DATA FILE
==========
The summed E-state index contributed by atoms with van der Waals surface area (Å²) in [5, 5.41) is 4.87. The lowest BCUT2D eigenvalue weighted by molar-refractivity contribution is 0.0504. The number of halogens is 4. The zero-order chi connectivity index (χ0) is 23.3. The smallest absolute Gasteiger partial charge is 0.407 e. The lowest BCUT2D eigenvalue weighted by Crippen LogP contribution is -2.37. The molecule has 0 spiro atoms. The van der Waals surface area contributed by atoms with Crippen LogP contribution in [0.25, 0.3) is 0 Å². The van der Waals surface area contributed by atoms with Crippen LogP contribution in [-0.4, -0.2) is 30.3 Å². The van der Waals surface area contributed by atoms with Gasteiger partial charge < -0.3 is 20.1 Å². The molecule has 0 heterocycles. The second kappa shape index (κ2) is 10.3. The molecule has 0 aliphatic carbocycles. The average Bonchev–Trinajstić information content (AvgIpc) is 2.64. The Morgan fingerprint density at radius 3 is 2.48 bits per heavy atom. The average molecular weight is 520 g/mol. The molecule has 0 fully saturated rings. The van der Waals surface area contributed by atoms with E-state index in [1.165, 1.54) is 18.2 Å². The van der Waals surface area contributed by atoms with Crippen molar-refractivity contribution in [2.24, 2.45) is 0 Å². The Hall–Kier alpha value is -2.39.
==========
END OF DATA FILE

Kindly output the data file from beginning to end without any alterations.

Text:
The summed E-state index contributed by atoms with van der Waals surface area (Å²) in [5, 5.41) is 4.87. The lowest BCUT2D eigenvalue weighted by molar-refractivity contribution is 0.0504. The number of halogens is 4. The zero-order chi connectivity index (χ0) is 23.3. The smallest absolute Gasteiger partial charge is 0.407 e. The lowest BCUT2D eigenvalue weighted by Crippen LogP contribution is -2.37. The molecule has 0 spiro atoms. The van der Waals surface area contributed by atoms with Crippen LogP contribution in [0.25, 0.3) is 0 Å². The van der Waals surface area contributed by atoms with Crippen LogP contribution in [-0.4, -0.2) is 30.3 Å². The van der Waals surface area contributed by atoms with Gasteiger partial charge < -0.3 is 20.1 Å². The molecule has 0 heterocycles. The second kappa shape index (κ2) is 10.3. The molecule has 0 aliphatic carbocycles. The average Bonchev–Trinajstić information content (AvgIpc) is 2.64. The Morgan fingerprint density at radius 3 is 2.48 bits per heavy atom. The average molecular weight is 520 g/mol. The molecule has 0 fully saturated rings. The van der Waals surface area contributed by atoms with E-state index in [1.165, 1.54) is 18.2 Å². The van der Waals surface area contributed by atoms with Crippen molar-refractivity contribution in [2.24, 2.45) is 0 Å². The Hall–Kier alpha value is -2.39.